Friday, January 20, 2006


There was this very distinctive, recurring dream in childhood (probably from watching all those replays of that classic Charlton Heston flick, The Omega Man, on tv). There was a nuclear war that wiped out a big chunk of the human population and laid many places to waste. Most of those who survived became zombie-like beings who craved for the brains of those who were not affected by the radiation. We were among those who remained regular homo sapiens. And we lived underground. Under our house, that we abandoned due to the threats posed by the brain-suckers, we constructed this very big and complex headquarters complete with all the high tech gadgets and amenities that allowed us to go on with quite a comfortable albeit dangerous existence. We had this great van with powerful computers and all kinds of weapons on-board. And from our secret underground complex, we would emerge into the zombie world riding our van. We’d be searching for other people who managed to avoid contracting the dreaded brain-craving disorder. Brainless zombies would be throwing themselves at our vehicle, hoping to slow down our regular patrols and get a shot at sucking our brains out.

It was hell on earth. And our HQ in the dream was a Tartarus of sorts, a place found way down below Hades. Read about this place first in Stephen Baxter’s Titan which tells of a human expedition to the Saturnian world. Thinking of a call-sign for their base on Saturn’s methane-covered moon, the few remaining astronauts decided on Tartarus. In Greek mythology, before Zeus’ and the other gods’ time came, there were the giant Titans, children of Uranus and Gaia, sky and the Earth. There was Cronus, the leader, Rhea, Tethys, Iapetus, Hyperion, Phoebe, Oceanus, Coeus, Crius, Mnemosyne. Their stronghold was Mount Othyrs, the counterpart of Mount Olympus. Cronus overthrew his father, Uranus. But soon after that, this ten-year battle between the Titans and the gods, led by restless Zeus, erupted. Zeus enlisted the help of the Hecatoncheires, the terrifying hundred-armed giants. All of the dreadful Titans were defeated and imprisoned in Tartarus. The Hecatoncheires were appointed prison guards.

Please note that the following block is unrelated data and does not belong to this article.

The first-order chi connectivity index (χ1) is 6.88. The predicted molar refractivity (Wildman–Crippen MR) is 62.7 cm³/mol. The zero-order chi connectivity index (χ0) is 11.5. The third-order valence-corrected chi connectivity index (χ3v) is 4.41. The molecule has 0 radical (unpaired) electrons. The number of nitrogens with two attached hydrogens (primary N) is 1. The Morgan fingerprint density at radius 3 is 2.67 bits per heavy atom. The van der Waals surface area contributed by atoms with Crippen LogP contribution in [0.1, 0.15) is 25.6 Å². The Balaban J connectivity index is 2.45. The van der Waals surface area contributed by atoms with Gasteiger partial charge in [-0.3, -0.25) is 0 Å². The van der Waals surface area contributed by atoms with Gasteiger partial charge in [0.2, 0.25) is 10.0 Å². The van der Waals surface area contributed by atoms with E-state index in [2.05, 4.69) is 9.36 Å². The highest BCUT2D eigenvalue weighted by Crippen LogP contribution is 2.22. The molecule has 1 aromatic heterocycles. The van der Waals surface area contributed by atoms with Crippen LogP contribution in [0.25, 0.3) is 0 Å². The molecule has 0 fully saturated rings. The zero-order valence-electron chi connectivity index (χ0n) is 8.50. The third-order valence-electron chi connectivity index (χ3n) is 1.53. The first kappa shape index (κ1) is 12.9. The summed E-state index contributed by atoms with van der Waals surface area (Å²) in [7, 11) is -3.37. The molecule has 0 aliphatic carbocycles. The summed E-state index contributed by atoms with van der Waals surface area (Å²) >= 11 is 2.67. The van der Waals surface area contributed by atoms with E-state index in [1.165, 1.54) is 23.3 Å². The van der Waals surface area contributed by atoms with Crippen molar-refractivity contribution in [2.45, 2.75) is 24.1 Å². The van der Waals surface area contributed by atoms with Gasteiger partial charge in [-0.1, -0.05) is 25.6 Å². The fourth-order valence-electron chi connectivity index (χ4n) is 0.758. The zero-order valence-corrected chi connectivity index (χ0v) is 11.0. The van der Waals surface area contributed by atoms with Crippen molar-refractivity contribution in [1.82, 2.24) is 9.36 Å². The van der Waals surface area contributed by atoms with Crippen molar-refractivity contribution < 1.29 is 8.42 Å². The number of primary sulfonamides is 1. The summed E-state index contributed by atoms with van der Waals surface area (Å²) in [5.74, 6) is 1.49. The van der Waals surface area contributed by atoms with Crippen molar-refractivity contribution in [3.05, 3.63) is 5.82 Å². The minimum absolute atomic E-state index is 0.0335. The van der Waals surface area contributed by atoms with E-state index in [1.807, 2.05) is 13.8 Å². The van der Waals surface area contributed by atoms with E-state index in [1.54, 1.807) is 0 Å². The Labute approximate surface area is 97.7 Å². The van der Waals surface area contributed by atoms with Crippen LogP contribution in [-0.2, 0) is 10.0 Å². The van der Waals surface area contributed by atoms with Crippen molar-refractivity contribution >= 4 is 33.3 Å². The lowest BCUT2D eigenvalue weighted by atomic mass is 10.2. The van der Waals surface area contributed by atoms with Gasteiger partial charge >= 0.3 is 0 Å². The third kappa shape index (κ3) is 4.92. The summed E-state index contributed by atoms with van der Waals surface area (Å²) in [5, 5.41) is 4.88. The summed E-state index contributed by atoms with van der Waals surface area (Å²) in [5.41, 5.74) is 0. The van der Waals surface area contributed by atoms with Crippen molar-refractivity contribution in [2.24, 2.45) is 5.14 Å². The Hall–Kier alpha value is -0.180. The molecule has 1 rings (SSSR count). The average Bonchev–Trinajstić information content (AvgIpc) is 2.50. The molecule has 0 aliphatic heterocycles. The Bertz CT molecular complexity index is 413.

Finished constructing my floor-to-ceiling bookshelf a few days before the start of the new year. Spent a little over 2,500 pesos, which included the price of the varnish. The shelf has seven levels (eight if you include the space above the topmost board). Arranged neatly within its numerous compartments, my six boxful of books don’t look too many. In fact, I still have some compartments left for vases and indoor plants (and for my future audio and video system). Staring at the whole thing from where I lay at night, on the floor, I imagine seeing the massive, threatening walls of Tartarus. Plan to construct another shelf-cum-work station along the other walls in my room as soon as I have enough funds to buy more construction materials. I’ll then be literally surrounded by words contained in books. With an internet connection for my computer, a stereo and a tv set (and maybe a dvd player), guess I wouldn’t mind staying in this “prison” even for a thousand years (if I get to live that long). Could fill up megabytes of disk space with my notes and journals. Maybe I could even put in a few novels and children’s stories.

So I’ve named my partly renovated room, my HQ, Tartarus. My muse said it doesn’t sound that good. True, it’s not very lyrical (it used to be the "Batcave", until I realized I’m not particularly fond of bats or caves). But I still like the idea of a comforting prison as I did then, when I was still young, dreaming of those isolated strongholds underground that protected me from cruel, scary people outside. Must be some kind of womb-fixation, as an ex-partner used to say disdainfully. I’d like to think now it’s a lot better than being in either heaven or hell.

1 comment:

silayan said...

randz, nakaka-inspire! kami din umaapaw ng mga libro namin at kelangan ng more bookshelves. di dapat pala kami matakot na mag-reach for heights!

labs, aimee